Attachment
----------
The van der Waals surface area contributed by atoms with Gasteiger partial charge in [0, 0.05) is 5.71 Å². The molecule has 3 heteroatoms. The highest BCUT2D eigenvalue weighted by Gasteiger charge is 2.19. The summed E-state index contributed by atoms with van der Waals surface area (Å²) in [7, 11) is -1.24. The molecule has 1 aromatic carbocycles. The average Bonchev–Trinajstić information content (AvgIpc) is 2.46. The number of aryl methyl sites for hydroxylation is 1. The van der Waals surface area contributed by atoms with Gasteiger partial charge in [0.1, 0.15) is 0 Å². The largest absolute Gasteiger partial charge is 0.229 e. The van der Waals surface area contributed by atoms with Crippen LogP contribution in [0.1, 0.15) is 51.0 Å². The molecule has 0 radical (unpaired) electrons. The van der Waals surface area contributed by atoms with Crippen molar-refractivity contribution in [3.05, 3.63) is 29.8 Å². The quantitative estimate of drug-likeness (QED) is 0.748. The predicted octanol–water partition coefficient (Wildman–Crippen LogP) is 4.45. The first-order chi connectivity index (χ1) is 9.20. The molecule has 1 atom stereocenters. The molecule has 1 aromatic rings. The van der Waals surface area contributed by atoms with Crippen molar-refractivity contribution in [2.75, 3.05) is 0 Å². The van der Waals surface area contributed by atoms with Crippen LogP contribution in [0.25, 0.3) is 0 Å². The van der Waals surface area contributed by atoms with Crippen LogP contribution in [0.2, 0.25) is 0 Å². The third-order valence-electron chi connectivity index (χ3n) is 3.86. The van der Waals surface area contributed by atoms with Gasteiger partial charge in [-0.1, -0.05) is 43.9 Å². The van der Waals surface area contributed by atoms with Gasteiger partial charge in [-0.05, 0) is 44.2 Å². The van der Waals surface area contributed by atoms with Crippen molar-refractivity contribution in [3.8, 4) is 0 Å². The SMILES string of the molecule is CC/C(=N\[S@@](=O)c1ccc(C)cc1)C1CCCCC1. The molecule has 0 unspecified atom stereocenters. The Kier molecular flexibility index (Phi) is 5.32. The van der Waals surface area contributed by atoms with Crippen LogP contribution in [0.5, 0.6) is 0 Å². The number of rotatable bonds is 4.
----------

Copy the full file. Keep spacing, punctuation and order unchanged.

The van der Waals surface area contributed by atoms with Gasteiger partial charge in [0, 0.05) is 5.71 Å². The molecule has 3 heteroatoms. The highest BCUT2D eigenvalue weighted by Gasteiger charge is 2.19. The summed E-state index contributed by atoms with van der Waals surface area (Å²) in [7, 11) is -1.24. The molecule has 1 aromatic carbocycles. The average Bonchev–Trinajstić information content (AvgIpc) is 2.46. The number of aryl methyl sites for hydroxylation is 1. The van der Waals surface area contributed by atoms with Gasteiger partial charge in [0.1, 0.15) is 0 Å². The largest absolute Gasteiger partial charge is 0.229 e. The van der Waals surface area contributed by atoms with Crippen LogP contribution in [0.1, 0.15) is 51.0 Å². The molecule has 0 radical (unpaired) electrons. The van der Waals surface area contributed by atoms with Crippen molar-refractivity contribution in [3.05, 3.63) is 29.8 Å². The quantitative estimate of drug-likeness (QED) is 0.748. The predicted octanol–water partition coefficient (Wildman–Crippen LogP) is 4.45. The first-order chi connectivity index (χ1) is 9.20. The molecule has 1 atom stereocenters. The molecule has 1 aromatic rings. The van der Waals surface area contributed by atoms with Crippen molar-refractivity contribution in [2.75, 3.05) is 0 Å². The van der Waals surface area contributed by atoms with Crippen LogP contribution in [0.25, 0.3) is 0 Å². The van der Waals surface area contributed by atoms with Crippen LogP contribution in [0.2, 0.25) is 0 Å². The third-order valence-electron chi connectivity index (χ3n) is 3.86. The van der Waals surface area contributed by atoms with Gasteiger partial charge in [-0.1, -0.05) is 43.9 Å². The van der Waals surface area contributed by atoms with Gasteiger partial charge in [-0.05, 0) is 44.2 Å². The van der Waals surface area contributed by atoms with Crippen molar-refractivity contribution in [3.8, 4) is 0 Å². The SMILES string of the molecule is CC/C(=N\[S@@](=O)c1ccc(C)cc1)C1CCCCC1. The molecule has 0 unspecified atom stereocenters. The Kier molecular flexibility index (Phi) is 5.32. The van der Waals surface area contributed by atoms with Crippen LogP contribution in [0.5, 0.6) is 0 Å². The number of rotatable bonds is 4.